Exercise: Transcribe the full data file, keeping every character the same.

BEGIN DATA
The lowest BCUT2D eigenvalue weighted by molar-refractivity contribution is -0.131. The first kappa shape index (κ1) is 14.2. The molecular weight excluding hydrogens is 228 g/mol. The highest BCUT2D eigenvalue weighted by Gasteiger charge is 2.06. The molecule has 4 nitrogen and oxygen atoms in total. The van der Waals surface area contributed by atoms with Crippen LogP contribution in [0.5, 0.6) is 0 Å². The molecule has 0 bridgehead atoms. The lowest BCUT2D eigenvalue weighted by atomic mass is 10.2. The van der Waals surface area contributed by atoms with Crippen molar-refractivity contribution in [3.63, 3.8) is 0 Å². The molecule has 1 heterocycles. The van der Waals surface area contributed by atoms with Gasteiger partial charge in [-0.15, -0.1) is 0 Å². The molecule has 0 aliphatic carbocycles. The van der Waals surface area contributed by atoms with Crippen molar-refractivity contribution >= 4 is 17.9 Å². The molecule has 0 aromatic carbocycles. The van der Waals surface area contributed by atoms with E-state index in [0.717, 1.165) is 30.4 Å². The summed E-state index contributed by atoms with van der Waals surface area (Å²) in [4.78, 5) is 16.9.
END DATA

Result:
The lowest BCUT2D eigenvalue weighted by molar-refractivity contribution is -0.131. The first kappa shape index (κ1) is 14.2. The molecular weight excluding hydrogens is 228 g/mol. The highest BCUT2D eigenvalue weighted by Gasteiger charge is 2.06. The molecule has 4 nitrogen and oxygen atoms in total. The van der Waals surface area contributed by atoms with Crippen LogP contribution in [0.5, 0.6) is 0 Å². The molecule has 0 bridgehead atoms. The lowest BCUT2D eigenvalue weighted by atomic mass is 10.2. The van der Waals surface area contributed by atoms with Crippen molar-refractivity contribution in [3.63, 3.8) is 0 Å². The molecule has 1 heterocycles. The van der Waals surface area contributed by atoms with Gasteiger partial charge in [-0.15, -0.1) is 0 Å². The molecule has 0 aliphatic carbocycles. The van der Waals surface area contributed by atoms with Crippen molar-refractivity contribution >= 4 is 17.9 Å². The molecule has 0 aromatic carbocycles. The van der Waals surface area contributed by atoms with E-state index in [0.717, 1.165) is 30.4 Å². The summed E-state index contributed by atoms with van der Waals surface area (Å²) in [4.78, 5) is 16.9.